## Yy o

Therefore, as n ^tt, n n log (n(Ui,n — Ui-1,n))} = y \^i,n — 1 — log Wi^ + Op(log n).

By substracting n7 to the left- and right-hand side of the above equality, we obtain (36), as sought.□

Introduce now the following notation and facts. For each n > 1 and 0 < t < 1, denote, respectively by

the uniform empirical and quantile functions based upon U1,...,Un. Here and elsewhere, #A stands for the cardinality of A. The corresponding empirical and quantile processes are given, respectively, by an(t)= n1'2{Un(t) — t} and pn (t) = n1/2{Vn(t) — t}. (43)

Fact 1 below is due to Kiefer [Kie67] (see, e.g., Deheuvels and Mason [DM90]). Fact 1 For each specified 0 < to < 1, we have, almost surely, limsupn1/4(loglogn)-3/4\an(to) + pn(to)\ = 25/43-3/4{to(1 — to)}1/4. (44)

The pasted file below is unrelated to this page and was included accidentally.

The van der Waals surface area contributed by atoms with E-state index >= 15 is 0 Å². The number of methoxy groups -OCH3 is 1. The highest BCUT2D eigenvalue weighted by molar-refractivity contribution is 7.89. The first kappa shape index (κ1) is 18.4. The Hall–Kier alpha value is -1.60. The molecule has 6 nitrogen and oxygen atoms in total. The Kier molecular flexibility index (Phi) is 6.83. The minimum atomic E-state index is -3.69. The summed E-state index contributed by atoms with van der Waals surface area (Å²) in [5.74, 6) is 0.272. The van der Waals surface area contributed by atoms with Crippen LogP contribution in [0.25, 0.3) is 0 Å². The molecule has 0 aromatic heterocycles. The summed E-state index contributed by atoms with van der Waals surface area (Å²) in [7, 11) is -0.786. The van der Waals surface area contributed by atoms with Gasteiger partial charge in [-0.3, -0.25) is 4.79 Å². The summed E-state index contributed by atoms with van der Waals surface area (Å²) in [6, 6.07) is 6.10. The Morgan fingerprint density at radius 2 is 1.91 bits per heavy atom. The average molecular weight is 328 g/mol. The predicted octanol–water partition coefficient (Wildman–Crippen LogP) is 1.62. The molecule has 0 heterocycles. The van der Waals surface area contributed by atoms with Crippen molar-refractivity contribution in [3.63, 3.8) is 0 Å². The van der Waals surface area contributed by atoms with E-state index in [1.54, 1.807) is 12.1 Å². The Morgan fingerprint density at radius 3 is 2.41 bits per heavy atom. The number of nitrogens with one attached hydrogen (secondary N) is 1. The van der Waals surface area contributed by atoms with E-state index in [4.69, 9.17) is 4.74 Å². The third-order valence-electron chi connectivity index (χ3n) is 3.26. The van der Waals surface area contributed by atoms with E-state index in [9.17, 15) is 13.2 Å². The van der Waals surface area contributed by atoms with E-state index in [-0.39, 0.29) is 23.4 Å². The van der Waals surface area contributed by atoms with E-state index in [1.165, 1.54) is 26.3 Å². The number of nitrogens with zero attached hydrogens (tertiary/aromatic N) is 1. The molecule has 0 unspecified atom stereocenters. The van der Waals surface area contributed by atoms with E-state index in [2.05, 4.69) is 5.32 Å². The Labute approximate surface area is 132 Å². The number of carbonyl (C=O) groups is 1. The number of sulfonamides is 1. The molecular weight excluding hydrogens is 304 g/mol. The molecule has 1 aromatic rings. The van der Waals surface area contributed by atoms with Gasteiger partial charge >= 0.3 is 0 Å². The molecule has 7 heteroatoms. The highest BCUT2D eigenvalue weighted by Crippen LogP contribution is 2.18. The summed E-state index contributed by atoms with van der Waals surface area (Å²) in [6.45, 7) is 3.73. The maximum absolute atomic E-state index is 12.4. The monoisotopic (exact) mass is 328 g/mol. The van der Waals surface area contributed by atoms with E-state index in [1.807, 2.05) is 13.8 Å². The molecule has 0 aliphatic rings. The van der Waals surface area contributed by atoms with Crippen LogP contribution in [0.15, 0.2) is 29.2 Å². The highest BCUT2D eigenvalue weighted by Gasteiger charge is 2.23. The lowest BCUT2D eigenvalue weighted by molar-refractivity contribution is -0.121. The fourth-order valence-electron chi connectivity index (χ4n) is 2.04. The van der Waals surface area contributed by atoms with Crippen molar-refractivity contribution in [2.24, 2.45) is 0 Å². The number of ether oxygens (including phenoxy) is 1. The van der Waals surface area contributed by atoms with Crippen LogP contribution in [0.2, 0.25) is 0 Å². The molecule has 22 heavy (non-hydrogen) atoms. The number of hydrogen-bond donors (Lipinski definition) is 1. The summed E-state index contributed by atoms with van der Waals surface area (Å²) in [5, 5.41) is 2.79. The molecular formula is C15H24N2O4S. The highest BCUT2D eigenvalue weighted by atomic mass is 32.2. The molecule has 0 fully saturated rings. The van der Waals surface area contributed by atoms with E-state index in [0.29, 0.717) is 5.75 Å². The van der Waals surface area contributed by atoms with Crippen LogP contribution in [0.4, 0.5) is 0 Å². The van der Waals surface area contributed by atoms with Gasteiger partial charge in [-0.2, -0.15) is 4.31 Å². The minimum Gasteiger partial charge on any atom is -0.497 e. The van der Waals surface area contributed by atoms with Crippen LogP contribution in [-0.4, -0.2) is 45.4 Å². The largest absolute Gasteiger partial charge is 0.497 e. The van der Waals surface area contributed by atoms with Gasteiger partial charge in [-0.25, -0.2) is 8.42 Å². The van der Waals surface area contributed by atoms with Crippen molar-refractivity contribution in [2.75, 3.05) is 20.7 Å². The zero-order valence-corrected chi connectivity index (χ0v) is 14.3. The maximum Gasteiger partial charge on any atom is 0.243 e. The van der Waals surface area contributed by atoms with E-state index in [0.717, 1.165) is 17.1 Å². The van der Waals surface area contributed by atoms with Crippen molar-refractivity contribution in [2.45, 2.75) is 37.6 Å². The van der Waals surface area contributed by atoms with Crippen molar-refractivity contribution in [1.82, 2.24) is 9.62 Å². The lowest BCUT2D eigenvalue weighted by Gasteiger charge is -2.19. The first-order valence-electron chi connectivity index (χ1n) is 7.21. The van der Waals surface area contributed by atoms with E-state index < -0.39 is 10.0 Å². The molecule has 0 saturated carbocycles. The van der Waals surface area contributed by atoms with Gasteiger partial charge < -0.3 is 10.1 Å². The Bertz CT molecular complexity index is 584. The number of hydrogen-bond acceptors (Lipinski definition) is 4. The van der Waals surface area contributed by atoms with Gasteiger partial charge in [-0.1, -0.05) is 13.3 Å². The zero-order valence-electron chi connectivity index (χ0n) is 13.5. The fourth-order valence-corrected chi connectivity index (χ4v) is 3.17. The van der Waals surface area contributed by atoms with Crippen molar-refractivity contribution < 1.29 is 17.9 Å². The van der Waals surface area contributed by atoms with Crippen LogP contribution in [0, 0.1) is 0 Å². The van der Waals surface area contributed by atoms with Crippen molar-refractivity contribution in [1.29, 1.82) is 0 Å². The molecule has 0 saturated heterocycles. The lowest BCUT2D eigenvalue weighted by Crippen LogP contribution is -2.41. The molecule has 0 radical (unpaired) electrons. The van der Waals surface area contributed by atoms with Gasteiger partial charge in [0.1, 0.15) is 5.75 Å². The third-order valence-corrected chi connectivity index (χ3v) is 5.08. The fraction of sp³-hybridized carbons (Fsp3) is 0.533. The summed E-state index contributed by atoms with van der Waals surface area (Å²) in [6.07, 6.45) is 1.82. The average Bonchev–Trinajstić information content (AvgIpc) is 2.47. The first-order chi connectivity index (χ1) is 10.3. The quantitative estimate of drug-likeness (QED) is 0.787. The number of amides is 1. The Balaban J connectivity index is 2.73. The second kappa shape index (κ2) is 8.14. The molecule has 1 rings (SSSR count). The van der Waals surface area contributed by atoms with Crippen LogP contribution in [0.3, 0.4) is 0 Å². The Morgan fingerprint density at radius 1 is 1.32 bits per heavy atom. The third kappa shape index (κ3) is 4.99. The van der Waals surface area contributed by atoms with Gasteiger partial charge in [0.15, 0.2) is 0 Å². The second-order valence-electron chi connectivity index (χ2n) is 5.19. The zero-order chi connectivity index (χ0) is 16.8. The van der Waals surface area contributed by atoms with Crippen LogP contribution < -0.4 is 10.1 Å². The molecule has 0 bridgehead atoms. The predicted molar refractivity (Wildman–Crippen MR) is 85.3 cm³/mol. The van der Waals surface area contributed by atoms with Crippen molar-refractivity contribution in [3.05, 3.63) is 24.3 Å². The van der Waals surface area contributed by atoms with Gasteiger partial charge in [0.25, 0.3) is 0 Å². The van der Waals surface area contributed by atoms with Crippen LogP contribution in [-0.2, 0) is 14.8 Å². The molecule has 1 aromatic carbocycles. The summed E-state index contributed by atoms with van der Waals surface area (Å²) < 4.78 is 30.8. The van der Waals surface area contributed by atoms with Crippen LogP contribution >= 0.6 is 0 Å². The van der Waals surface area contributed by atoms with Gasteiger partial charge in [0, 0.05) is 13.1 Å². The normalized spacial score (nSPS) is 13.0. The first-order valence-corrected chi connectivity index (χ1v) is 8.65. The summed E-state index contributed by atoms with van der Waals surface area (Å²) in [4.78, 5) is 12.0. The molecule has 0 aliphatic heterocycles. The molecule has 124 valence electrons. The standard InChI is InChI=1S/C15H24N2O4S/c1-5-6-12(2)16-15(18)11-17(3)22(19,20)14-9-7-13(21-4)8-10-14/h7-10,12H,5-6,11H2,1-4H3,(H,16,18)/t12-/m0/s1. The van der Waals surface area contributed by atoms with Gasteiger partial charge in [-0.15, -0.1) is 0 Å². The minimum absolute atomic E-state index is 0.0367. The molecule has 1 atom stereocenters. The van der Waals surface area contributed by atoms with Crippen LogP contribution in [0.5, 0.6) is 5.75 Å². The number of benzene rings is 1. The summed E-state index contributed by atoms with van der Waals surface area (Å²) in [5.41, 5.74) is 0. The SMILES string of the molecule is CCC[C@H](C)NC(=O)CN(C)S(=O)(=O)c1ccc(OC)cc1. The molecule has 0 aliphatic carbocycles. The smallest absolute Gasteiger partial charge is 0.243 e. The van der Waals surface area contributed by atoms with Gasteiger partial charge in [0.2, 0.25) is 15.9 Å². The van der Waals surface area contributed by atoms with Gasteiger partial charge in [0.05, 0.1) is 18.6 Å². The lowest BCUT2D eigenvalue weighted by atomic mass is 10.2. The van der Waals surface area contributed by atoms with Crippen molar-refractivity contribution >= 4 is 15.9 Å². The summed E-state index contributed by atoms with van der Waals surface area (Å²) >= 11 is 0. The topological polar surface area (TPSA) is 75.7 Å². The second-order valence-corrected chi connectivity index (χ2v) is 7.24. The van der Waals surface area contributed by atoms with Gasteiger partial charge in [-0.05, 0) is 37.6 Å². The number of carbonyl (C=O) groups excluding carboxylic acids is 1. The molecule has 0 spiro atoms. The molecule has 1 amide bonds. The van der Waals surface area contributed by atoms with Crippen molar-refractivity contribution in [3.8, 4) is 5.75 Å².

The next fact, stated below, is Lemma 3.1 of Deheuvels and Derzko [DD03] (see also Pyke [Pyk65], and Proposition 8.2.1 in Shorack and Wellner [SW86]).

Fact 2 Let Sn+1 denote a random variable, independent of U1,..., Un, and following a r(n + 1) distribution, with density sn h(s) = — e s for s > 0, h(s) =0 for s < 0. n!

Then, the random variables

are independent, exponentially distributed with unit mean, and such that n+l

In view of the above notation, letting {0inn : 1 < i < n +1} be as in (46), Fact 3 below follows from Theorems 3.1-3.2 of Deheuvels and Derzko [DD03].

Fact 3 We have, as n ^ <x>, ! j sup I £ \ - log (n(Ui,n - Ui-I,n)) - Y \